Her arms were fastened tight around my neck, her forehead snuggled in my hair. What an embrace Maia gave me when she was told that I was her Compassion Sponsor! At only four years old, she knew what it meant to have a sponsor, and she was overwhelmed.
Little did she know this big moment in her life was a moment that I, too, will carry in my heart for years to come.
She is the most beautiful girl I have ever seen. We called her Princesa Maia for the rest of the day as she shyly smiled at us in her soft pink dress.
Together we twirled and played. Her favorite place was the tire swing, where she laid her head back, closed her eyes and sang. Her spirit was radiant.
After lunch, I had the opportunity to visit Maia’s home and meet her family. It was almost surreal to walk the route she takes to and from Amaury Hernandez de Jesus de Leon, her local church, and sit next to her in her own home.
Her father, Raphael, built every inch of their cinder block house with his own two hands. He is very present in her life which isn’t always the case for families living in Maia’s neighborhood.
Raphael spoke of his wife who lives in Santo Domingo to maintain her job and help pay for their basic needs. She comes to see Maia, Maia’s sister and their father for a few days every two months.
Through it all, I could tell that Raphael leads his family by trusting God to provide. We could all feel the nearness of God in their home.
We soon discovered that Maia loves to sing.
“Will you sing for us?” we asked.
She nodded her head as her father reached for his guitar. Raphael picked the tune while Maia sweetly sang the melody. Raphael’s face was glowing as he watched his daughter sing.
My heart was in awe as I stepped back and observed God’s story unfold in this moment. I never wanted it to end. It was a glimpse of heaven: a daughter singing and her father delighting in her.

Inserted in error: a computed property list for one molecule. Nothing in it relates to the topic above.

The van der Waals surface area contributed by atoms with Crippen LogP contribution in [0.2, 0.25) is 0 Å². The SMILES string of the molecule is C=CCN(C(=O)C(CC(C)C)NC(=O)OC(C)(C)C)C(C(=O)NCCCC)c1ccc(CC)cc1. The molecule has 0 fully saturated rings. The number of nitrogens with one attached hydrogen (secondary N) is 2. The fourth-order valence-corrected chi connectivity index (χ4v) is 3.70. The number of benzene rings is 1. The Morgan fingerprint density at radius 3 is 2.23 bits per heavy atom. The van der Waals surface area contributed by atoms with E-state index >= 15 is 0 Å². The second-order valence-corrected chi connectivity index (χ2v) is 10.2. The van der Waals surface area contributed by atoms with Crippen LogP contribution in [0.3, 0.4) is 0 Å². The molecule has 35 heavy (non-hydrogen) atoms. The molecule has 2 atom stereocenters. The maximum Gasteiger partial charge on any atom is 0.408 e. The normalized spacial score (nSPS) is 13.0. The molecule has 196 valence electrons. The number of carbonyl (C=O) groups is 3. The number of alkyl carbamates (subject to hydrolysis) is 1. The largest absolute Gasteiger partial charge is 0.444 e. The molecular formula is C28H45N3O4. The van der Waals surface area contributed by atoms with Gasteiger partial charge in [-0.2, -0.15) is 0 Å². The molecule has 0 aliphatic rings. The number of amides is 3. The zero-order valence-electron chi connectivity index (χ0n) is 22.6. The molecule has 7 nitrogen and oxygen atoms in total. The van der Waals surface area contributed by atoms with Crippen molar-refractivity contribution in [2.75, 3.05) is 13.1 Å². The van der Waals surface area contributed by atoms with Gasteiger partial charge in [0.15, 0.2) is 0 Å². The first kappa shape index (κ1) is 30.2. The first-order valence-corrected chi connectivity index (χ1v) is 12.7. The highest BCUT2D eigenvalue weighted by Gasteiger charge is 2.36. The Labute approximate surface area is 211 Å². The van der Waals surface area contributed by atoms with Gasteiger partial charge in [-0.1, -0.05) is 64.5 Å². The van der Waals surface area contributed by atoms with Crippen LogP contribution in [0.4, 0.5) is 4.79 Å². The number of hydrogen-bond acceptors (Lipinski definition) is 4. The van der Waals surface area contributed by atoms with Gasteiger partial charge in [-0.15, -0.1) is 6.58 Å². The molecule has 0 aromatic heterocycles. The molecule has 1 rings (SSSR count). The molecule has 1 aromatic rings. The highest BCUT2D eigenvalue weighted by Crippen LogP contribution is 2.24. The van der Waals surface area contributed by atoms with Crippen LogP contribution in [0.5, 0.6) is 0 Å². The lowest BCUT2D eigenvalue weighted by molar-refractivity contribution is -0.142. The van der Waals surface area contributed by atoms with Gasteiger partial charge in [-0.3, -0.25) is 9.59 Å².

Before we left, Maia hugged me and I held her tight in my arms once more.
Raphael asked that we would pray that on the mountaintop or in the valley they would trust that God is good.
The next day we toured the Compassion Child Development Center in Maia’s neighborhood. The leaders of the Child Development Sponsorship Program (CDSP) explained how the curriculum and the tutors help the children, how letters make a huge impact in their lives, and how these children are provided with food, school supplies and most importantly, lessons about Jesus Christ.
This was one of the highlights of our intern trip – we saw firsthand that holistic child development really works.
Maia is in poverty, but that isn’t the full story.
As I left that day, I was overwhelmed but not with sadness. I was overwhelmed with joy because I was leaving Maia with complete trust.
I’ve seen the tireless, sacrificial dedication of the Compassion staff in the DR.
I’ve seen how helpful it is for the church to provide Maia with food, medical assistance and school supplies.
I’ve seen Compassion in action, and I can leave with nothing but trust. I trust completely that she is in good hands because her church is empowered to come alongside her as she grows.
I trust our Father with Maia’s life.
I can’t fix the situations of children living in poverty on my own. But I can help bring hope to this one precious child.
God is transforming lives and I challenge you to participate.
I pushed Maia on the swing one more time before we left the center and we sang back and forth this sweet song:
“Gloria a Dios, aleluya!” (Glory to God, hallelujah!)
Julie Willian is the Field Media Intern – one of the 23 summer Internships at Compassion International. A Kentucky native, Julie is a senior at Morehead State University where she studies Graphic Design and Photography.
As part of their summer experience, the interns had the opportunity to go on a trip to the Dominican Republic and visit a number of Child Development Centers in the country. Some, like Julie, even got to sponsor a child at these centers.